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I had a home built and told the builder to vent the bathroom exhausts via a hose to an outside vent and he'd never heard of that. I had to splain to him that if it isn't vented the moisture ends up in the attic and creates mold etc. And the electrician couldn't figure out why I wanted a on/off switch on the ceiling beside the drop down ladder. I'm giving serious thought to having some company come out and inject foam insulation behind the outside walls, you sure can feel the cold air creep in at night.
 

Chief Sapulpa

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I had a home built and told the builder to vent the bathroom exhausts via a hose to an outside vent and he'd never heard of that. I had to splain to him that if it isn't vented the moisture ends up in the attic and creates mold etc. And the electrician couldn't figure out why I wanted a on/off switch on the ceiling beside the drop down ladder. I'm giving serious thought to having some company come out and inject foam insulation behind the outside walls, you sure can feel the cold air creep in at night.
The builder must have been Greg Simmons...
 

Snattlerake

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Back at the farm, the dryer and washing machine were in the basement. After we moved them to the porch, we had this heat deflector installed inline. It kept the porch warm in the Winter and we could flip the flap and make it a straight through for the summer months.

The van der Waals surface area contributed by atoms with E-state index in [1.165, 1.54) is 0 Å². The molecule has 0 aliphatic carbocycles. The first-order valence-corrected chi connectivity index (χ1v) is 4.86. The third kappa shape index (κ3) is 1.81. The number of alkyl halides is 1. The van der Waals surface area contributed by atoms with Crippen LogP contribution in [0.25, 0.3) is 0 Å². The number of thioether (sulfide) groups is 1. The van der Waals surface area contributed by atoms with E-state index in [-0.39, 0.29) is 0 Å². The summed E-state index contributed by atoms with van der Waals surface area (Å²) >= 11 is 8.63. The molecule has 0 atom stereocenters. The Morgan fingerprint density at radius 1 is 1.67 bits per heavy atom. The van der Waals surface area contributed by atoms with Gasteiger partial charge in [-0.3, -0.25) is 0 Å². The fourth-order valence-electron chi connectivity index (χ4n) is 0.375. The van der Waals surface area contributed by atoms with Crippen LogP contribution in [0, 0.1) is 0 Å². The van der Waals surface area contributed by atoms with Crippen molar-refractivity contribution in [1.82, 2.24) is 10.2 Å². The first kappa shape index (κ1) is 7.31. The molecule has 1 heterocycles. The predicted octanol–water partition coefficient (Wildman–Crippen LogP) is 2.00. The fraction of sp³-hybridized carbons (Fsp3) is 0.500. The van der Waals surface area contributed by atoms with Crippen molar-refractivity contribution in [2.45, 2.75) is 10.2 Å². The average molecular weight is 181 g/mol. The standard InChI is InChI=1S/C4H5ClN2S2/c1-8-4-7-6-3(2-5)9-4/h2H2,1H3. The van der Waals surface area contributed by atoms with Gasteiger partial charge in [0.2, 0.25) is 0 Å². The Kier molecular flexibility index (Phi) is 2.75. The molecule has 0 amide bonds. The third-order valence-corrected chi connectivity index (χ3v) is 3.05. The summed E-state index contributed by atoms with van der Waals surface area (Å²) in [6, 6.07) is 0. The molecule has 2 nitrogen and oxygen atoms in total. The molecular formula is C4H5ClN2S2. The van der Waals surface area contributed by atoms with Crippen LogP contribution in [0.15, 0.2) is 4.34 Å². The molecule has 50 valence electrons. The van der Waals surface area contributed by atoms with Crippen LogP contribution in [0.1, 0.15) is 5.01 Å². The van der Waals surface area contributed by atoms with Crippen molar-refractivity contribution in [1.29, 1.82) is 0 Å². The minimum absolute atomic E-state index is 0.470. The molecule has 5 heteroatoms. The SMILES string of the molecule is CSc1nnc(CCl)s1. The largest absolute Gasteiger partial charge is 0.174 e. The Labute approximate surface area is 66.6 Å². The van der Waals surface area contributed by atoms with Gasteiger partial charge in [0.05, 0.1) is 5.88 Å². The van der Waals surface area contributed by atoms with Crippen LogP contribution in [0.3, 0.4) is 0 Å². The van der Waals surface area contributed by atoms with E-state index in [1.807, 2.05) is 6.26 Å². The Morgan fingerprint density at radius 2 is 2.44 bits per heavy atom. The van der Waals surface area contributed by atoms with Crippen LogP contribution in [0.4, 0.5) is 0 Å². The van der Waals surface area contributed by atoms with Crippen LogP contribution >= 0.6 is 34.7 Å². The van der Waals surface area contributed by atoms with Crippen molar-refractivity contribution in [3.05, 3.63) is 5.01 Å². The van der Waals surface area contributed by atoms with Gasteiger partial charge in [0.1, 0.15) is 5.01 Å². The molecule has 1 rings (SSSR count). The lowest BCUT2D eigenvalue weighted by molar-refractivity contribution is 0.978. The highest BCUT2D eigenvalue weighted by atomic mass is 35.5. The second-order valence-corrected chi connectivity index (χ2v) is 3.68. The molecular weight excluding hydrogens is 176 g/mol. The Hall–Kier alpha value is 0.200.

Since this is a controllable manual flap, it works both ways. It won't allow cold in during Winter when it is set for heating the porch.
1643911482494.png
 

Chief Sapulpa

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Back at the farm, the dryer and washing machine were in the basement. After we moved them to the porch, we had this heat deflector installed inline. It kept the porch warm in the Winter and we could flip the flap and make it a straight through for the summer months.

Since this is a controllable manual flap, it works both ways. It won't allow cold in during Winter when it is set for heating the porch.
View attachment 250392
The drawback to this kind of device is that it dumps moist hot air into an enclosed room and will rust any steel items.
 

MR.T.

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Its not THAT moist of air. It disperses quickly.
Not even as bad than what you get when you take a hot shower.
You won't get a flash rusting of anything any quicker than if it normally sat in the garage or back porch.
 

Fredkrueger100

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I've done the same thing with my clothes dryer this year.
However, I got an extra length of hose & a bucket. I drilled a bunch a holes in the lid & have the hose running into the bucket. Some water in the bucket catches the lent & keeps it from blowing into the room.

It certainly helps bring a little warmth & humidity into my lower room of the house which has no HVAC vents.
Mine used to be ran this way but my vents into the garage. I removed the bucket and just connected the vent hood where it blows out into the garage without a bucket. Works really well for heating the garage when it’s cold. There is a little lint that gets into the garage but not bad. As long as the filter is clean it doesn’t allow much out. My mom and dad had the bucket in their laundry room for years. And they custom built their home! But a few years ago they had it ran up into the attic. I told my dad not to do it as it would cause clogs. He didn’t listen and now it gets clogged alot. Lol.